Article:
The protagonist in Breakfast in Pluto creates a home in London, and global neo-liberal London is the site of investigation in “Wandering and Placemaking in London: Iain Sinclair’s Literary Methodology.” Here, Kirsten Seale and Emily Potter examine how psychogeographer Iain Sinclair’s wandering moves beyond the chronicling of place to engage in placemaking that is materially entangled with the transformative conditions of place. Sinclair’s wandering, as Seale and Potter demonstrate, acts upon the city as much as it is an act within the city. Sinclair’s writing about London’s decrepitude contributes to a contemporary aesthetic of urban decay that is cultivated and commodified in high-end locales—an extra-textual consequence that points to the position of Sinclair’s wanderings as “more-than-literary.” In other words, Sinclair’s texts materialise versions of place that operate outside the assemblage of literary production, thereby constituting spatial events.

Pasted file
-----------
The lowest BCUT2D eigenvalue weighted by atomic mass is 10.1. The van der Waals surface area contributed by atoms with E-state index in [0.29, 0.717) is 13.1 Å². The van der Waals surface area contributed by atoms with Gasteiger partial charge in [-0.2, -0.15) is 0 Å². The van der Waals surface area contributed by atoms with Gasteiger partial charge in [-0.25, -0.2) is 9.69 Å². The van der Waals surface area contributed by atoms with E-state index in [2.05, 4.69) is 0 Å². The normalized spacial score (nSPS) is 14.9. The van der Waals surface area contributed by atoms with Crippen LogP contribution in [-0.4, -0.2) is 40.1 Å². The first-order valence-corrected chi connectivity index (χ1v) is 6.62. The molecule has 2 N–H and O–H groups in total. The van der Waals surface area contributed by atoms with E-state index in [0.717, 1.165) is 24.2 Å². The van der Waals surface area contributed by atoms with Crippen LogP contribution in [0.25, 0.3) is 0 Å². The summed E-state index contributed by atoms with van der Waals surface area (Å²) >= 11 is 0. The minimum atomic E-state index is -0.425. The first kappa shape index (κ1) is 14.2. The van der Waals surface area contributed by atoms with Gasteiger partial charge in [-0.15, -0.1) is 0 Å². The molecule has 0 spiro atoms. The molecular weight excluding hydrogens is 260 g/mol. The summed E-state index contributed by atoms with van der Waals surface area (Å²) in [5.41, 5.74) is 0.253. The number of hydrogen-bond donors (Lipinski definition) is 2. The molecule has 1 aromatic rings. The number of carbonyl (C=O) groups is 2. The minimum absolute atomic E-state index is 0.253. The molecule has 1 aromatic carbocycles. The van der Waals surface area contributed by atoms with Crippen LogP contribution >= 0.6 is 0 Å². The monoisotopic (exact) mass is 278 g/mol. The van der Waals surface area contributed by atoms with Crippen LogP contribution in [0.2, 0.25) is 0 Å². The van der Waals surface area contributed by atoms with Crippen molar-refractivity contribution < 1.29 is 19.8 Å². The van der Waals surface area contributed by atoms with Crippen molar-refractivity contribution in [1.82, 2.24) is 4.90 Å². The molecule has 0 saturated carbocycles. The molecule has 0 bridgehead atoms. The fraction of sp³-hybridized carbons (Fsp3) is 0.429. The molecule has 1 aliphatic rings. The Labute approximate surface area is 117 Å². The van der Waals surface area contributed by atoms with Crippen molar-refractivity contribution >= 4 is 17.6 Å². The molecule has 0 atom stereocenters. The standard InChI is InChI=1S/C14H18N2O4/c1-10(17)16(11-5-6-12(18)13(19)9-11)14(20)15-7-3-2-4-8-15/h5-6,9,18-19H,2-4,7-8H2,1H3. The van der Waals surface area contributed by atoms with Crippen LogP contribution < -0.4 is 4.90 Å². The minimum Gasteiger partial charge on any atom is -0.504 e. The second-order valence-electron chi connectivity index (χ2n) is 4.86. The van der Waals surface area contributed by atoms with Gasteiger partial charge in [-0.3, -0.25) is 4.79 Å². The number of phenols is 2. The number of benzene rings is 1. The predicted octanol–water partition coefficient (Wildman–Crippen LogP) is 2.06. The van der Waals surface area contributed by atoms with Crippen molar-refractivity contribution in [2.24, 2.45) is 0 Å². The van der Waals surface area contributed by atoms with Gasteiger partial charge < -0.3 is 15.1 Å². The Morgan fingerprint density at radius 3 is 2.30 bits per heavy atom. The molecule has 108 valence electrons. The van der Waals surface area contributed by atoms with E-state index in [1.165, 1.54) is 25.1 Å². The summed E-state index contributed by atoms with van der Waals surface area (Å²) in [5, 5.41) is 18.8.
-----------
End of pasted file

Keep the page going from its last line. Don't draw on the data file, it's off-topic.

Devin Proctor wanders in another quintessential city in “Wandering in the City: Time, Memory, and Experience in Digital Game Space.” Proctor traverses the physical, the virtual, and the temporal in his exploration of downtown New York, as constructed in the videogame Assassin’s Creed: Rogue. Accompanying Proctor on his wanderings is the memory—or the future projection—of Michel de Certeau, whose musings from the top of the World Trade Center—not-yet-built in the time of the game, not-yet-destroyed in the time of de Certeau, existing only in memory in Proctor’s own time—inform the exploration of space. Proctor wonders whether it is possible to truly wander in a controlled space, where even apparent acts of spatial disobedience—scaling buildings, running along walls—are within the “rules” of the game. For Proctor, disavowing the designed narrative of the game—ignoring quests, not seeking to progress or level up but instead simply wandering—allows the digital space to take on different meanings, and to become, in fact, another space: one that is a colourful vista of memory, fiction, and experience.